It’s time to stop calling girls ‘crazy’
What’s worse, looking jealous or crazy?
It probably wouldn’t be an exaggeration to say that almost every woman out there has been referred to as ‘crazy’ by a guy at least once in their lives. Calling women crazy has been around since the dawn of time. In fact, back in the day the word “hysteria” came from a genuine medical condition thought to be specific to women and caused by disturbances of the uterus and ‘sexual dysfunction’. Ew.
Now it’s 2016, and the world has moved on from Freud and female hysteria, and some historians even believe that this hysteria was actually PTSD caused by domestic abuse. Yet, this idea that women have some precondition to be ‘crazy’ still lingers, and is undoubtedly thriving as the last taboo of misogyny. It’s the new, socially-acceptable, slut calling – the go-to for men who need a way of dismissing a woman’s opinions, thoughts and emotions.
We live in a world where, in relationships, guys are automatically seen as ‘chill’, and even if they’re overly-keen or borderline possessive, the crazy tag is never applied. Girls, on the other hand, are seen as ‘too emotional’, ‘overreacting’ and ‘irrational’ and therefore men have the special privilege of being able to label women with any of these words when they demonstrate an emotion or opinion that men don’t want to deal with.
And, as awful as it sounds, girls aren’t immune to it either. I don’t know how many friends have been told by their boyfriends that their exes are crazy and they eat it up without question. When girls are told they’re ‘overreacting’, ‘overthinking’ or ‘too sensitive’, they immediately accept it, or second guess themselves and ask ‘am I being crazy?’. I’m unsure as to why the mental health hospitals of the world aren’t overflowing, because apparently there are a lot of crazy women out there.
When I asked one of my guy friends about it, he told me: “Boys probably feel the need for a reason why their relationship failed and they are subsequently emasculated so blame a generic reason outside of their control” before going on to tell me “but the girls I date are crazy, at least.” And it’s true, every relationship is different, but like Amazon selling ‘psycho ward’ Halloween costumes, the use of the words ‘crazy’ and ‘psycho’ to describe girls is completely disrespectful to people with genuine mental illnesses.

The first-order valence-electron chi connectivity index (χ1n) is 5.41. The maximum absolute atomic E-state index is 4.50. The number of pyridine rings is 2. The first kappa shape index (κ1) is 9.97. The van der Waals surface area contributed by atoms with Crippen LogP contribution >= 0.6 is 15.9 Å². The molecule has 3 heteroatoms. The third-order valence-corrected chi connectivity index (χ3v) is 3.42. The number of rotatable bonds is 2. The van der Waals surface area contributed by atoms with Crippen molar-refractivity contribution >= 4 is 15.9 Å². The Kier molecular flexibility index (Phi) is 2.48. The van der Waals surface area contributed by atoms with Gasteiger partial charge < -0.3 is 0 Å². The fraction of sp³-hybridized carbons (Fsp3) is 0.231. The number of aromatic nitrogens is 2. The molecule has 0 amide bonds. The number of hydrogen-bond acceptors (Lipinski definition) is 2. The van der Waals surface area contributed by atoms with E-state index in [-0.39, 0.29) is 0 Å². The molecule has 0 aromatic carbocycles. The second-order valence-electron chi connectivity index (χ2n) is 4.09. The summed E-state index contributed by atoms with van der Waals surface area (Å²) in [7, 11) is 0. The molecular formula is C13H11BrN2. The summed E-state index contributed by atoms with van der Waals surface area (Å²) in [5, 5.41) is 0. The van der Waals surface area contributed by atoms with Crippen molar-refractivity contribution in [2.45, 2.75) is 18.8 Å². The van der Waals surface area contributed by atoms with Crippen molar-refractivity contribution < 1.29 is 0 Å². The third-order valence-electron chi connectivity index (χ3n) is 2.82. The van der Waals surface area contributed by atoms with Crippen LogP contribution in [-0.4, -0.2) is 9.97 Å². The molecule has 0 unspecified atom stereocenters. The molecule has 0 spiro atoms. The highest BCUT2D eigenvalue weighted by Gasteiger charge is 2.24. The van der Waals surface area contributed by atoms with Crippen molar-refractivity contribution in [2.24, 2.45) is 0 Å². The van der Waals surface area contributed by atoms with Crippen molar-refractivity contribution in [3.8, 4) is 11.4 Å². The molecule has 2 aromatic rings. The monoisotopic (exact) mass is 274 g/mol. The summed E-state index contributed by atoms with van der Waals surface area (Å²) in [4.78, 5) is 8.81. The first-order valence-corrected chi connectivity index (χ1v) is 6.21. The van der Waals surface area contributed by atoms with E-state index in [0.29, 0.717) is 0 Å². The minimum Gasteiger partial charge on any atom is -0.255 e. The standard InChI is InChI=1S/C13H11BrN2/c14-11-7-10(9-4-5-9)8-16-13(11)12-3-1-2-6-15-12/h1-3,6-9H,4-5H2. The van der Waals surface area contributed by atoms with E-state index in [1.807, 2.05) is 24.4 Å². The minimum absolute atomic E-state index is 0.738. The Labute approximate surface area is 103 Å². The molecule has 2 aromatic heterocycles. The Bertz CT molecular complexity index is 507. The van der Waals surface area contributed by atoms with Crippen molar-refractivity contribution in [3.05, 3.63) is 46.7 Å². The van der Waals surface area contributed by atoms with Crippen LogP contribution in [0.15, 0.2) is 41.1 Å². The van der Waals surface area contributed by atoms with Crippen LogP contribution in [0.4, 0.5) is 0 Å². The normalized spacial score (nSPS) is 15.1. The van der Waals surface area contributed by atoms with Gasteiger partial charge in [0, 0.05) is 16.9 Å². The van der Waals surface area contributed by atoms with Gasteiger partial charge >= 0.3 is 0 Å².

Another guy said: “Girls get the crazy image thing because there’s no threat of retaliation – as in a girl can burn your clothes and scratch you but not be afraid you’ll fight back. Whereas guys don’t have anyone to take their anger out on other than themselves.” This is the thing we have to remember. When a girl is ‘crazy’ it’s seen as funny, so the story spreads. Whereas when a boy is ‘crazy’, it’s just downright scary, and is usually kept hidden.
It’s everywhere. Taylor Swift is called crazy for singing about her past relationships, while Robin Thicke writes a whole album about his obsession with his ex-wife and no one bats an eyelid. Amber Heard is called crazy and manipulative because of her bisexuality rather than Johnny Depp who’s literally accused of physically and mentally abusing her. We hear ‘I would hate to be Adele’s ex-boyfriend’ while Chris Brown is played constantly despite the fact he beat Rihanna, the list goes on.
It’s a double standard, and a bigger issue than just relationships. Because it’s normal in relationships, it becomes allowed in the work place, and in life in general. If a woman is strong, bold, opinionated or expresses her emotions, she’s labelled a crazy bitch, bossy, or loudmouthed. The idea of calling women ‘crazy’ is a throwback to an age when women were supposed to be ‘seen and not heard’ and supposed to know their place.
Therefore, think twice when he tells you his ex was crazy, or when you tell you friend to ‘stop overthinking’, or label a girl a ‘bitch’ for being opinionated, because it reduces the actions and opinions of women everywhere purely to their emotions.